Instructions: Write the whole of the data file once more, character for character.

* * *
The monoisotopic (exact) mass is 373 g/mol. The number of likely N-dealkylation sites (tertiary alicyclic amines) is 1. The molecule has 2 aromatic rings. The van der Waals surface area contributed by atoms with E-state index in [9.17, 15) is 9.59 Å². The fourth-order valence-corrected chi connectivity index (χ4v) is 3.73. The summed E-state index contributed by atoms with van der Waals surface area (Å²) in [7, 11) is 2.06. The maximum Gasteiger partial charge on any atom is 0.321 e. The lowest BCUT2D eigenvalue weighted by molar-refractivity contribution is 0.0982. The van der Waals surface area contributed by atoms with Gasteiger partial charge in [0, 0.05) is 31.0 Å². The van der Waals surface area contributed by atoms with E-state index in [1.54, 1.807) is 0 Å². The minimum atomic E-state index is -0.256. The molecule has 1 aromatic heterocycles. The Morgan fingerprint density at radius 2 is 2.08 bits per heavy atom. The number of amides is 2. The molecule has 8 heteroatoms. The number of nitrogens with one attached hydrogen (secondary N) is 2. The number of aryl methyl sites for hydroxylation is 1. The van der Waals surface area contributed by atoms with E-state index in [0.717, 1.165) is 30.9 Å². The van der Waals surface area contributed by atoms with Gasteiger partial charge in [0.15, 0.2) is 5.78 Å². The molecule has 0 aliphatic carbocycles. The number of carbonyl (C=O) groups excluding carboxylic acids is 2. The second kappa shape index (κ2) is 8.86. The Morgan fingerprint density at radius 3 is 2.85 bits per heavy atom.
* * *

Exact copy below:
The monoisotopic (exact) mass is 373 g/mol. The number of likely N-dealkylation sites (tertiary alicyclic amines) is 1. The molecule has 2 aromatic rings. The van der Waals surface area contributed by atoms with E-state index in [9.17, 15) is 9.59 Å². The fourth-order valence-corrected chi connectivity index (χ4v) is 3.73. The summed E-state index contributed by atoms with van der Waals surface area (Å²) in [7, 11) is 2.06. The maximum Gasteiger partial charge on any atom is 0.321 e. The lowest BCUT2D eigenvalue weighted by molar-refractivity contribution is 0.0982. The van der Waals surface area contributed by atoms with Gasteiger partial charge in [0, 0.05) is 31.0 Å². The van der Waals surface area contributed by atoms with E-state index in [1.54, 1.807) is 0 Å². The minimum atomic E-state index is -0.256. The molecule has 1 aromatic heterocycles. The Morgan fingerprint density at radius 2 is 2.08 bits per heavy atom. The number of amides is 2. The molecule has 8 heteroatoms. The number of nitrogens with one attached hydrogen (secondary N) is 2. The number of aryl methyl sites for hydroxylation is 1. The van der Waals surface area contributed by atoms with E-state index in [0.717, 1.165) is 30.9 Å². The van der Waals surface area contributed by atoms with Gasteiger partial charge in [0.15, 0.2) is 5.78 Å². The molecule has 0 aliphatic carbocycles. The number of carbonyl (C=O) groups excluding carboxylic acids is 2. The second kappa shape index (κ2) is 8.86. The Morgan fingerprint density at radius 3 is 2.85 bits per heavy atom.